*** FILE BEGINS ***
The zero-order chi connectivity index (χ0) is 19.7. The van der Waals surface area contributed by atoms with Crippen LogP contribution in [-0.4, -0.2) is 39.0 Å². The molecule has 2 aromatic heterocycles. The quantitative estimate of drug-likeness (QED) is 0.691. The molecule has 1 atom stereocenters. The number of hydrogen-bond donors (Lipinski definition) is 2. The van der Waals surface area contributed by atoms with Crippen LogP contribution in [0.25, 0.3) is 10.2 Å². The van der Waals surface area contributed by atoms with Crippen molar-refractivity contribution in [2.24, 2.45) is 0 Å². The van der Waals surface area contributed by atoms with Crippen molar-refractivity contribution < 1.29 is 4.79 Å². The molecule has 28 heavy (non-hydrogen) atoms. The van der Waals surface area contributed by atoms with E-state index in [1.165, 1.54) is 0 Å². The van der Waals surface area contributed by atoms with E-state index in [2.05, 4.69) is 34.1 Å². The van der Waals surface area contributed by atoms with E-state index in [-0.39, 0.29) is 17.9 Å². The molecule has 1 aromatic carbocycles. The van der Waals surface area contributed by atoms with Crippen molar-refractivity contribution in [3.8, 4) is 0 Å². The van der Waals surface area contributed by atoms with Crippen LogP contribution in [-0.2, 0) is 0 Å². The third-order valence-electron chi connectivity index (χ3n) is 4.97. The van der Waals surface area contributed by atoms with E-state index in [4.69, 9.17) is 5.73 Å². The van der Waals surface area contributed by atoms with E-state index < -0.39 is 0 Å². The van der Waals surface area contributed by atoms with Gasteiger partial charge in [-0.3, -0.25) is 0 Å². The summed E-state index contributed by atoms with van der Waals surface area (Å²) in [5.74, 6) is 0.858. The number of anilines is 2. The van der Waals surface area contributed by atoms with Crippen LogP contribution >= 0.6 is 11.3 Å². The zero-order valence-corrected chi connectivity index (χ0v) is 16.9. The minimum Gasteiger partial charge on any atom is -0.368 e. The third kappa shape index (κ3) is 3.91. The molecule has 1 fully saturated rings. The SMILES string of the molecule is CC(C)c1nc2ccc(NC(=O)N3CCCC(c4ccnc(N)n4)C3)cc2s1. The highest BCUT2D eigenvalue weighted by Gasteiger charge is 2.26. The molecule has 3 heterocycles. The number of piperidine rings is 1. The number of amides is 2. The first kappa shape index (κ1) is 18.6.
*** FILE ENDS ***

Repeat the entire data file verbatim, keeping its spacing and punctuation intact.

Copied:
The zero-order chi connectivity index (χ0) is 19.7. The van der Waals surface area contributed by atoms with Crippen LogP contribution in [-0.4, -0.2) is 39.0 Å². The molecule has 2 aromatic heterocycles. The quantitative estimate of drug-likeness (QED) is 0.691. The molecule has 1 atom stereocenters. The number of hydrogen-bond donors (Lipinski definition) is 2. The van der Waals surface area contributed by atoms with Crippen LogP contribution in [0.25, 0.3) is 10.2 Å². The van der Waals surface area contributed by atoms with Crippen molar-refractivity contribution in [2.24, 2.45) is 0 Å². The van der Waals surface area contributed by atoms with Crippen molar-refractivity contribution < 1.29 is 4.79 Å². The molecule has 28 heavy (non-hydrogen) atoms. The van der Waals surface area contributed by atoms with E-state index in [1.165, 1.54) is 0 Å². The van der Waals surface area contributed by atoms with E-state index in [2.05, 4.69) is 34.1 Å². The van der Waals surface area contributed by atoms with E-state index in [-0.39, 0.29) is 17.9 Å². The molecule has 1 aromatic carbocycles. The van der Waals surface area contributed by atoms with Crippen molar-refractivity contribution in [3.8, 4) is 0 Å². The van der Waals surface area contributed by atoms with Crippen LogP contribution in [-0.2, 0) is 0 Å². The third-order valence-electron chi connectivity index (χ3n) is 4.97. The van der Waals surface area contributed by atoms with E-state index in [4.69, 9.17) is 5.73 Å². The van der Waals surface area contributed by atoms with E-state index < -0.39 is 0 Å². The van der Waals surface area contributed by atoms with Gasteiger partial charge in [-0.3, -0.25) is 0 Å². The summed E-state index contributed by atoms with van der Waals surface area (Å²) in [5.74, 6) is 0.858. The number of anilines is 2. The van der Waals surface area contributed by atoms with Crippen LogP contribution >= 0.6 is 11.3 Å². The zero-order valence-corrected chi connectivity index (χ0v) is 16.9. The minimum Gasteiger partial charge on any atom is -0.368 e. The third kappa shape index (κ3) is 3.91. The molecule has 1 fully saturated rings. The SMILES string of the molecule is CC(C)c1nc2ccc(NC(=O)N3CCCC(c4ccnc(N)n4)C3)cc2s1. The highest BCUT2D eigenvalue weighted by Gasteiger charge is 2.26. The molecule has 3 heterocycles. The number of piperidine rings is 1. The number of amides is 2. The first kappa shape index (κ1) is 18.6.